Growing up as a little girl in suburbia, one of life's great excursions was a trip to the mall. And in the center of my mall was something grand: a real, live, working fountain. My mom would dig deep into the folds of her eel skin wallet and produce two pennies. One for my younger sister and one for me. She instructed us to make a wish and toss them in. I have no idea what my sister wished for. A better haircut (it was the 80's)? A pony? A trust fund? But I wished for the same thing every single time. I'd squish my eyes close, squeeze the penny in my fist and chant this mantra: "I hope we have pizza for dinner. I hope we have pizza for dinner. I hope we have pizza for dinner" and chuck the copper coin into the fountain.
Things have really changed since then. I'm older, I don't live in suburbia, and all of my local malls are fountain free. Seriously! Not a single pizza wishing fountain in sight! So I am forced to be proactive: if I want pizza for dinner, I have to go get pizza for dinner. Sigh.
Luckily this is an easy task, as I only have eyes for the pies at a single Seattle pizzeria: Via Tribunali.
You can forget about pineapple, green peppers or even pepperoni; VT doesn't use them. They stick to traditional Italian ingredients like prosciutto, fresh mozzarella and olives. Their incredibly fresh tasting pizzas strictly follow the guidelines set by Verace Pizza Napoletana, a Naples based organization that sets the standard for authentic Napoli style pizza.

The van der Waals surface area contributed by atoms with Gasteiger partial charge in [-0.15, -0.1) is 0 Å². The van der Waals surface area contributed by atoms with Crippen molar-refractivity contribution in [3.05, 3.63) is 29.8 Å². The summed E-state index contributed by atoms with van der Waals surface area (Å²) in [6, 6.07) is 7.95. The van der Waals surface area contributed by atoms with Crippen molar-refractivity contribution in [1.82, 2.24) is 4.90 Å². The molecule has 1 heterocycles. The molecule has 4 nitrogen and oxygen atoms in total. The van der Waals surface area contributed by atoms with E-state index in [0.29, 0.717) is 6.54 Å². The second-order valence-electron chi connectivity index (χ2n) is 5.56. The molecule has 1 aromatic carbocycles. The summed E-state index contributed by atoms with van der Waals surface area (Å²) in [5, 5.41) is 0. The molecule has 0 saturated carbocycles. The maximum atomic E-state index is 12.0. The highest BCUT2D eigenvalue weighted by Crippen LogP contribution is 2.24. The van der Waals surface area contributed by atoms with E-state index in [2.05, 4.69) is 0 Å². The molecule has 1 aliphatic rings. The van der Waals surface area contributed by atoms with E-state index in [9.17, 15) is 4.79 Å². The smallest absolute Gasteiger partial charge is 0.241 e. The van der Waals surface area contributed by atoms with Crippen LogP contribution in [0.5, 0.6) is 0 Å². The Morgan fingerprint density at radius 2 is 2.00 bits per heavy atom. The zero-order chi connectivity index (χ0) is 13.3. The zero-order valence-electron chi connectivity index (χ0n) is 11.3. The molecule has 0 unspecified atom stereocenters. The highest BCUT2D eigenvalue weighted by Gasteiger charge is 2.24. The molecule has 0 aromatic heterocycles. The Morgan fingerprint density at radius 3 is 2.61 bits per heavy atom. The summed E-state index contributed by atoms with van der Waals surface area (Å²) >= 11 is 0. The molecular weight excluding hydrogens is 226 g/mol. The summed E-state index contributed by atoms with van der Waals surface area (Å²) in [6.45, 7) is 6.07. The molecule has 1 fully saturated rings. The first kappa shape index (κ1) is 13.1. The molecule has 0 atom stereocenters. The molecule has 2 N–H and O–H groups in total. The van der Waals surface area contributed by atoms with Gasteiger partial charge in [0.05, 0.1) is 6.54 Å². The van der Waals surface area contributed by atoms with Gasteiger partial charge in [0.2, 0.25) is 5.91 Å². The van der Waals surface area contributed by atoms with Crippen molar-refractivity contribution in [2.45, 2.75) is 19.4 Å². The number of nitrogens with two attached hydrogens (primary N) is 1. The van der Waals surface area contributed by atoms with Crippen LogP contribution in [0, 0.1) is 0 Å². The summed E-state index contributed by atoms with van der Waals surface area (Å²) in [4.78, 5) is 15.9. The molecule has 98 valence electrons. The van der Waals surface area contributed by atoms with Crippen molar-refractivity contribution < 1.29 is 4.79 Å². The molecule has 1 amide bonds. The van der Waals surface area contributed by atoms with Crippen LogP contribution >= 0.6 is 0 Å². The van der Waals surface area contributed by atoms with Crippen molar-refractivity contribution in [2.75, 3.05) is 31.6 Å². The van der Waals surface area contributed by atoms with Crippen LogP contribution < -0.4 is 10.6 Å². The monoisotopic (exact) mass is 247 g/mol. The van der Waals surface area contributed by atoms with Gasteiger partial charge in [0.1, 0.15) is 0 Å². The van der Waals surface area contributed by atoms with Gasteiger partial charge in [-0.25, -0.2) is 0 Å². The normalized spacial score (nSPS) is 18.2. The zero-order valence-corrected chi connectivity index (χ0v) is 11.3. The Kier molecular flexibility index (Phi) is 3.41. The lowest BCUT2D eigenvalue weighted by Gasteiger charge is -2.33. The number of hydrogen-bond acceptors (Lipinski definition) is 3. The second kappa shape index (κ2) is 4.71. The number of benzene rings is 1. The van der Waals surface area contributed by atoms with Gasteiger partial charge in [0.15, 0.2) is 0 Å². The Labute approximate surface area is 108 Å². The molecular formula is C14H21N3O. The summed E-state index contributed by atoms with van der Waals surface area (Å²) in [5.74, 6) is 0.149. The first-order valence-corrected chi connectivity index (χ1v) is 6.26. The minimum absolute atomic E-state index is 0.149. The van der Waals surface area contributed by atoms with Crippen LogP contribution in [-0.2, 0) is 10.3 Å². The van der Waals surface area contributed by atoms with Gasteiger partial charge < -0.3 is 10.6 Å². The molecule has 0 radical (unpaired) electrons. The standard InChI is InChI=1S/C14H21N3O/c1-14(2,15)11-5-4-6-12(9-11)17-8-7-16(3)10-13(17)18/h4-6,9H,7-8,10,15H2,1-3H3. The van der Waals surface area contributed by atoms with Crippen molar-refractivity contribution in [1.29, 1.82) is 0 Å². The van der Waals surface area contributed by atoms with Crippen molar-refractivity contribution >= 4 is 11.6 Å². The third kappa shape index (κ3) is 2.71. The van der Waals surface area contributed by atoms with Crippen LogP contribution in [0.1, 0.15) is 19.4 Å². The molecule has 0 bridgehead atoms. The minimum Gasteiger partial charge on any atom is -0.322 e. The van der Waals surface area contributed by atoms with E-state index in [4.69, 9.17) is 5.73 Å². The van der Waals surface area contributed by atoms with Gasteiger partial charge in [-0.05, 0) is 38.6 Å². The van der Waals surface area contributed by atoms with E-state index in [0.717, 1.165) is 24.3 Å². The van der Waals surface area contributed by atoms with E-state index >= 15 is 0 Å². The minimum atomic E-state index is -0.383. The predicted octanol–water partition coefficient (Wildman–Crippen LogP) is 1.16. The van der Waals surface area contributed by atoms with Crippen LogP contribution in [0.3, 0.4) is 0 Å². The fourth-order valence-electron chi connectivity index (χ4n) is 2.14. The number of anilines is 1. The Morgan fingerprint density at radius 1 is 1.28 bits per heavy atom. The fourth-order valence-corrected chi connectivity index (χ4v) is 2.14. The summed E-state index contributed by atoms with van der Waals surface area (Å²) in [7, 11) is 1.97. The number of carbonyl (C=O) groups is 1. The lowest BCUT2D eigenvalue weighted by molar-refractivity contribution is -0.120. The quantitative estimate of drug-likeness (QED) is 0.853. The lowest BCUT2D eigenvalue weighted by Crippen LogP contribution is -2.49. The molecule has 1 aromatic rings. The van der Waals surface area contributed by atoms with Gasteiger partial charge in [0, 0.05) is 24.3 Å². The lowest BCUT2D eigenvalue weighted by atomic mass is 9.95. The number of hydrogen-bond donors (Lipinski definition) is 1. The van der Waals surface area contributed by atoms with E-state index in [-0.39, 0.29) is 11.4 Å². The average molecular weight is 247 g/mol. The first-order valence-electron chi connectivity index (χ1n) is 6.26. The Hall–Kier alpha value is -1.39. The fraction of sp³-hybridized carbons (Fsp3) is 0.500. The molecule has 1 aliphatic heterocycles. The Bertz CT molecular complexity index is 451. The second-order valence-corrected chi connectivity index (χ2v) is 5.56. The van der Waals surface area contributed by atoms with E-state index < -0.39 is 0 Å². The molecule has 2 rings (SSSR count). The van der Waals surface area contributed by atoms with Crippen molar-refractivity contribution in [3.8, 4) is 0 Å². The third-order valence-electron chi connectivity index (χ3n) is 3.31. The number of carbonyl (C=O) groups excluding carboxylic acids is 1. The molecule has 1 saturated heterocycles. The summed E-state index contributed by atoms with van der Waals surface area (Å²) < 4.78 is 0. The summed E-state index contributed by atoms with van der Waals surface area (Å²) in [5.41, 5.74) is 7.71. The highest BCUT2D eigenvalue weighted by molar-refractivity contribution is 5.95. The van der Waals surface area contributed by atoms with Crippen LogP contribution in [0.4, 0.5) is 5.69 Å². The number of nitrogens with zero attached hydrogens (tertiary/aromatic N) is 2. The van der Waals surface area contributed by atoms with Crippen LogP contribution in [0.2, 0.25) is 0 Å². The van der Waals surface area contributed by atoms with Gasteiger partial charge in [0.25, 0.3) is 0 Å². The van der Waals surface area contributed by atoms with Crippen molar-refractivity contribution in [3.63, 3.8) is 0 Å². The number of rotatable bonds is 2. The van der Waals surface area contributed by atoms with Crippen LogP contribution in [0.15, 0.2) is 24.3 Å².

Via Tribunali's wood fire brick oven looks like an adorable Alaskan igloo, but the bricks (made from the ashes of Mt. Vesuvius) were flown in from Naples. This extra hot oven cooks the pizza in a flash, and allows the thin crust to stay chewy underneath, and bubbly brown around the edges.
Ordinarily, I fall victim to being a topping whore. But at Via Tribunali I am perfectly content with the margherita pizza, topped only with the freshest, vibrant red tomato sauce, blobs of fresh mozzarella and basil leaves. But I'd never refuse the Piazza Dante (pictured) topped with that amazingly bright tasting San Marzano tomato sauce, melty provolone, pink prosciutto, cherry tomatoes and a leafy layer of peppery arugula.
Slice by slice, I chowed down on both varieties last night. In fact, I ate half of each pie, which means I ate *ahem* an entire pizza for dinner.
But so what! Over the years, I probably tossed fifty pizza pennies into the wishing fountain. The actuality of my parents ordering pizza on one of those nights? It might have happened once. Once! It doesn't take a mathematician to see that I am owed 49 pizzas. And I plan to eat them, one delicious bite at a time, at Via Tribunali.